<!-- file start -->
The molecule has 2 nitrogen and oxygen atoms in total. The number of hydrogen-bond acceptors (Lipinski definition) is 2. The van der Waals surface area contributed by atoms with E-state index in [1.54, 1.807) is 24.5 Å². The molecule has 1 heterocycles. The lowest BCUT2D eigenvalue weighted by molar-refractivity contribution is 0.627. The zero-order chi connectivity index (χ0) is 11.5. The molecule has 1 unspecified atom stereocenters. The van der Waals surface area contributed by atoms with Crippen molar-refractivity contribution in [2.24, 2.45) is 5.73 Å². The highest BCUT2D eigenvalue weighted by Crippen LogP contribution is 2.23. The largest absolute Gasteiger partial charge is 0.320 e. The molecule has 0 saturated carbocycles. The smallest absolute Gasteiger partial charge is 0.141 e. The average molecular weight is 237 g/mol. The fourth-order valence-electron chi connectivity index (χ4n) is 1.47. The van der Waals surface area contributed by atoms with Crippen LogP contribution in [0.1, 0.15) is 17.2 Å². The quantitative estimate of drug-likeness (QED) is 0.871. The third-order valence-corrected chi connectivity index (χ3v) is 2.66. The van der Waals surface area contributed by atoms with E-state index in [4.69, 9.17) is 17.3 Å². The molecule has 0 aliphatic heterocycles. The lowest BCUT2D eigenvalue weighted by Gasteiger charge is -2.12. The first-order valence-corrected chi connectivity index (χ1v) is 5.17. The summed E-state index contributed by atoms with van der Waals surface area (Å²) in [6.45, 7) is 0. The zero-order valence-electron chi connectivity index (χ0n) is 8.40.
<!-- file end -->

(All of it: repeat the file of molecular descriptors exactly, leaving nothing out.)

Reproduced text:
The molecule has 2 nitrogen and oxygen atoms in total. The number of hydrogen-bond acceptors (Lipinski definition) is 2. The van der Waals surface area contributed by atoms with E-state index in [1.54, 1.807) is 24.5 Å². The molecule has 1 heterocycles. The lowest BCUT2D eigenvalue weighted by molar-refractivity contribution is 0.627. The zero-order chi connectivity index (χ0) is 11.5. The molecule has 1 unspecified atom stereocenters. The van der Waals surface area contributed by atoms with Crippen molar-refractivity contribution in [2.24, 2.45) is 5.73 Å². The highest BCUT2D eigenvalue weighted by Crippen LogP contribution is 2.23. The largest absolute Gasteiger partial charge is 0.320 e. The molecule has 0 saturated carbocycles. The smallest absolute Gasteiger partial charge is 0.141 e. The average molecular weight is 237 g/mol. The fourth-order valence-electron chi connectivity index (χ4n) is 1.47. The van der Waals surface area contributed by atoms with Crippen LogP contribution in [0.1, 0.15) is 17.2 Å². The quantitative estimate of drug-likeness (QED) is 0.871. The third-order valence-corrected chi connectivity index (χ3v) is 2.66. The van der Waals surface area contributed by atoms with E-state index in [4.69, 9.17) is 17.3 Å². The molecule has 0 aliphatic heterocycles. The lowest BCUT2D eigenvalue weighted by Gasteiger charge is -2.12. The first-order valence-corrected chi connectivity index (χ1v) is 5.17. The summed E-state index contributed by atoms with van der Waals surface area (Å²) in [6.45, 7) is 0. The zero-order valence-electron chi connectivity index (χ0n) is 8.40.